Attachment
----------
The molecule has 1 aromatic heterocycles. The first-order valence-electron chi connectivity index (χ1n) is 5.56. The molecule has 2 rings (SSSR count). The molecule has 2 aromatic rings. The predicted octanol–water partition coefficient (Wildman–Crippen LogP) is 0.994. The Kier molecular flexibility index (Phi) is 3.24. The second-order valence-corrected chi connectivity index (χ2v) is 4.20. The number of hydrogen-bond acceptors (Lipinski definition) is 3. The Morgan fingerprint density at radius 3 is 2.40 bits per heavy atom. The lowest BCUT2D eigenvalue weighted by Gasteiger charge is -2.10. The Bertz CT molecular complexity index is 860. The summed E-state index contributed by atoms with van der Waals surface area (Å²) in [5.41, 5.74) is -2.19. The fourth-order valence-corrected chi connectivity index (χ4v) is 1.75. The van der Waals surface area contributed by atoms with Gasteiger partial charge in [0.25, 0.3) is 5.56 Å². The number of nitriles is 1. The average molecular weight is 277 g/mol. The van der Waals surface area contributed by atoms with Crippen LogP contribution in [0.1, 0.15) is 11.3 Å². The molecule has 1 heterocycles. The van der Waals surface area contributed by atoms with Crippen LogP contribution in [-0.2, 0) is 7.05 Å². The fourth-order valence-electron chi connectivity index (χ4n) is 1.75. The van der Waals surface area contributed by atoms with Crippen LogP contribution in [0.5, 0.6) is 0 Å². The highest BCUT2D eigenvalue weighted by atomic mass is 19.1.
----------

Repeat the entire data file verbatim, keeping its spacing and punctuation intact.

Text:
The molecule has 1 aromatic heterocycles. The first-order valence-electron chi connectivity index (χ1n) is 5.56. The molecule has 2 rings (SSSR count). The molecule has 2 aromatic rings. The predicted octanol–water partition coefficient (Wildman–Crippen LogP) is 0.994. The Kier molecular flexibility index (Phi) is 3.24. The second-order valence-corrected chi connectivity index (χ2v) is 4.20. The number of hydrogen-bond acceptors (Lipinski definition) is 3. The Morgan fingerprint density at radius 3 is 2.40 bits per heavy atom. The lowest BCUT2D eigenvalue weighted by Gasteiger charge is -2.10. The Bertz CT molecular complexity index is 860. The summed E-state index contributed by atoms with van der Waals surface area (Å²) in [5.41, 5.74) is -2.19. The fourth-order valence-corrected chi connectivity index (χ4v) is 1.75. The van der Waals surface area contributed by atoms with Gasteiger partial charge in [0.25, 0.3) is 5.56 Å². The number of nitriles is 1. The average molecular weight is 277 g/mol. The van der Waals surface area contributed by atoms with Crippen LogP contribution in [0.1, 0.15) is 11.3 Å². The molecule has 1 heterocycles. The van der Waals surface area contributed by atoms with Crippen LogP contribution in [-0.2, 0) is 7.05 Å². The fourth-order valence-electron chi connectivity index (χ4n) is 1.75. The van der Waals surface area contributed by atoms with Crippen LogP contribution in [0.5, 0.6) is 0 Å². The highest BCUT2D eigenvalue weighted by atomic mass is 19.1.